For small to midsized businesses, Microsoft Windows-based systems remain dominant. Windows continues to be the operating system most widely used on desktops and laptops. Moreover, Microsoft Office remains the most commonly used work office suite.
So it’s no surprise that Windows systems remain the top target for ransomware, too. A stunning 100 per cent of IT professionals reported they had seen Windows systems infected by ransomware, as indicated in an IT Industry Ransomware Report. Ransomware typically encrypts your files and promises to decrypt data after a ransom payment.
The collaborative capabilities of Office 365 make ransomware defence more challenging. Before Office 365, you wrote a Word document on your laptop, saved it on your system or file server, then emailed it as an attachment to share outside your organisation. Copies of your file could exist in several places: your laptop, a file storage server, your sent email, and the inbox of the recipient.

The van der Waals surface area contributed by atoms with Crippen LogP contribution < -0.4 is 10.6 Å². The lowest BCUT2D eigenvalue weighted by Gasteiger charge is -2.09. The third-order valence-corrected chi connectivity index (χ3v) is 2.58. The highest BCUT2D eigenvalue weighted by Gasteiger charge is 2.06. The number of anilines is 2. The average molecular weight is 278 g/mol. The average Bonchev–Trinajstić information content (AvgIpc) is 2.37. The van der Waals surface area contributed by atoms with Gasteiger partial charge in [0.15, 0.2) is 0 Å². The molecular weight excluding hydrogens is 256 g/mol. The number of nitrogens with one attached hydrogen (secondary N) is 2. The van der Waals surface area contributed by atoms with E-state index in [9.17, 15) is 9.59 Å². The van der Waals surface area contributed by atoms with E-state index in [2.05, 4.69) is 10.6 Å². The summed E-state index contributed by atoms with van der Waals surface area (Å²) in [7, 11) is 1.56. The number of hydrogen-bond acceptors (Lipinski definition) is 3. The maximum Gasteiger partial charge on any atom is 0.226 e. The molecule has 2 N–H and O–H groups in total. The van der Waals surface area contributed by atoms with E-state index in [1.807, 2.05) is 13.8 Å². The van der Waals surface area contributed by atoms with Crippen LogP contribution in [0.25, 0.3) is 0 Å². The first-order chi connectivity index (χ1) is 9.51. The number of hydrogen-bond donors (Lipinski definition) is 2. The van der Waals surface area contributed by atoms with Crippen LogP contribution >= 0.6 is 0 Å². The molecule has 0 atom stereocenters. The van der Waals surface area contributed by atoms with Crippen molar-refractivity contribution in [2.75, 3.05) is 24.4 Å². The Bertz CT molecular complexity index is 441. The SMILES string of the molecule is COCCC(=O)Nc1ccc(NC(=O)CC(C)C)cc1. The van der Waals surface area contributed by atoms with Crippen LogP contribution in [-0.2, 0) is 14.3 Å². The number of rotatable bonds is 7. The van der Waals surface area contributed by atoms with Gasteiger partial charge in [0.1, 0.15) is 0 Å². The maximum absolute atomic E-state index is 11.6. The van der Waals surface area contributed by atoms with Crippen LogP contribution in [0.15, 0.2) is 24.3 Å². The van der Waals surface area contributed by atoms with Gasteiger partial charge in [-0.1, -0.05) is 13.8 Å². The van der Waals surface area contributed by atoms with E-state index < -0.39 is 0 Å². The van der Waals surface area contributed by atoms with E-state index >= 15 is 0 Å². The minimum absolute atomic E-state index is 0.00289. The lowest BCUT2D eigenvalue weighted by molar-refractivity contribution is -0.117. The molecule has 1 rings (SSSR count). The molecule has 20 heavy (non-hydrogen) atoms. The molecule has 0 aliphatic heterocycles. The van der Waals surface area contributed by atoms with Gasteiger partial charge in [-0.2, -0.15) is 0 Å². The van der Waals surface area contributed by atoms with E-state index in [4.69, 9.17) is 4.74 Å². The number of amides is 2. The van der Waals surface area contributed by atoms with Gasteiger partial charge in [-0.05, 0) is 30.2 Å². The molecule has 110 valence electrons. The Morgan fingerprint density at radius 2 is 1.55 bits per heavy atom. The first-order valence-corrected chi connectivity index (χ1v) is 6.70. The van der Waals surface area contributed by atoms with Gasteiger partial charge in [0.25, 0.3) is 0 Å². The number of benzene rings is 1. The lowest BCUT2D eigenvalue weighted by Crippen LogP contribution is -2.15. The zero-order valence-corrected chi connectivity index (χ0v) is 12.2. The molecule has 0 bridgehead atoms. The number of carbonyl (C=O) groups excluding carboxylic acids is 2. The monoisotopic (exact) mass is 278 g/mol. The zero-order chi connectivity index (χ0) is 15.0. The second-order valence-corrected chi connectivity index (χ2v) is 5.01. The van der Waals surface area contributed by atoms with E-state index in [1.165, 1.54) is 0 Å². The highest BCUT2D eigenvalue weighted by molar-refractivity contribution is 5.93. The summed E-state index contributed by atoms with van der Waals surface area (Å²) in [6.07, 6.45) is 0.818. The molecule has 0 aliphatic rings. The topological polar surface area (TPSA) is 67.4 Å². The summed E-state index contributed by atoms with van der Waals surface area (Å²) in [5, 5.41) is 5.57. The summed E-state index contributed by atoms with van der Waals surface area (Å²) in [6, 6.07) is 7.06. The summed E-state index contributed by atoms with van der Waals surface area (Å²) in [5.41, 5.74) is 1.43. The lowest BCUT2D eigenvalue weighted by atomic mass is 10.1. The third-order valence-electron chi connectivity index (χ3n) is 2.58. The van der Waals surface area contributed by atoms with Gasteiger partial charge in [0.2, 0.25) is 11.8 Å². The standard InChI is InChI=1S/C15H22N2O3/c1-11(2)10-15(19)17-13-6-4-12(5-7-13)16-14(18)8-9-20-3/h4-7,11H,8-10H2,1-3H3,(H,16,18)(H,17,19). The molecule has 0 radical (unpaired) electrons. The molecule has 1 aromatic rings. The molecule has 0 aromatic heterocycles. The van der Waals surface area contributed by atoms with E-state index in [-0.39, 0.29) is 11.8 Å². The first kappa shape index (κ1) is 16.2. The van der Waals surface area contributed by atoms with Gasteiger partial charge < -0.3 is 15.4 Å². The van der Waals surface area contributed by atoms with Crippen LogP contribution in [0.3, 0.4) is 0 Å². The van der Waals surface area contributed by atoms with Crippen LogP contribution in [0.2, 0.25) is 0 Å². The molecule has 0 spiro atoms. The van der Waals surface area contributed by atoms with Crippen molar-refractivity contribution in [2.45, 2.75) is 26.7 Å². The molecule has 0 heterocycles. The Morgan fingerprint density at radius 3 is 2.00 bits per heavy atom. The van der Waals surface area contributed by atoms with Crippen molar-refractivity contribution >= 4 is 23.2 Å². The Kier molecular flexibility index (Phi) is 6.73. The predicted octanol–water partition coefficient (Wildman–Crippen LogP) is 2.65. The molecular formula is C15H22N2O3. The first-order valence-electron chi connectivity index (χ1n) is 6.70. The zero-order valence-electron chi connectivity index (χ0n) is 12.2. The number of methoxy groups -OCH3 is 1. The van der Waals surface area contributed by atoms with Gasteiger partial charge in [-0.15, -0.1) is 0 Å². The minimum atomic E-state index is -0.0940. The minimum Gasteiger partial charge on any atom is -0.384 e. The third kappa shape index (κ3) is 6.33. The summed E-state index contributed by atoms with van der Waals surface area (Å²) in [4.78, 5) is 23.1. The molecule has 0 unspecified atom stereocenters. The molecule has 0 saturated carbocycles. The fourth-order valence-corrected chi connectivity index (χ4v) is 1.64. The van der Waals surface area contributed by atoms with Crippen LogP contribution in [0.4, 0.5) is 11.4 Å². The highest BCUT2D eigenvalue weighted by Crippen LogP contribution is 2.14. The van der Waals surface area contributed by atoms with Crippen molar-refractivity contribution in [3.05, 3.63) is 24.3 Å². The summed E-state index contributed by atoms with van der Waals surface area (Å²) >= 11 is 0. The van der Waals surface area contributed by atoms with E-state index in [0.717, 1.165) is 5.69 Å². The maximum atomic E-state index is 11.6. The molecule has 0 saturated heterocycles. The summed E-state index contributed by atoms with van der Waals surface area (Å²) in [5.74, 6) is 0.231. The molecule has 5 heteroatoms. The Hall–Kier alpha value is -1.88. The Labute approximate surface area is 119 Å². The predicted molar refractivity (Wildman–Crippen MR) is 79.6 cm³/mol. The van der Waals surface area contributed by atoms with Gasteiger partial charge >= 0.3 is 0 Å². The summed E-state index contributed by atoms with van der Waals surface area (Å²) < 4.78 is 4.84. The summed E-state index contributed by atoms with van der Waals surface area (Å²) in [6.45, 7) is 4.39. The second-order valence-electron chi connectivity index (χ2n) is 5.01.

Thanks to shared files and OneDrive sync, your data may be in more places than ever. A user that shares a document with colleagues can end up with copies on multiple laptops. Each person with editing access might sync a copy to their system. When one person gets ransomware, files get encrypted — then the encrypted versions sync through to everyone else. The same is true for Sharepoint Online. As most business-critical data is created in Sharepoint Online libraries, it’s important to note that ransomware is easily spread there via the sync client.
In fact, 29 percent of IT professionals reported that their clients had encountered ransomware that targeted Office 365. It takes just one visit to a malicious site, one accidental download, or one infected attachment to unleash ransomware.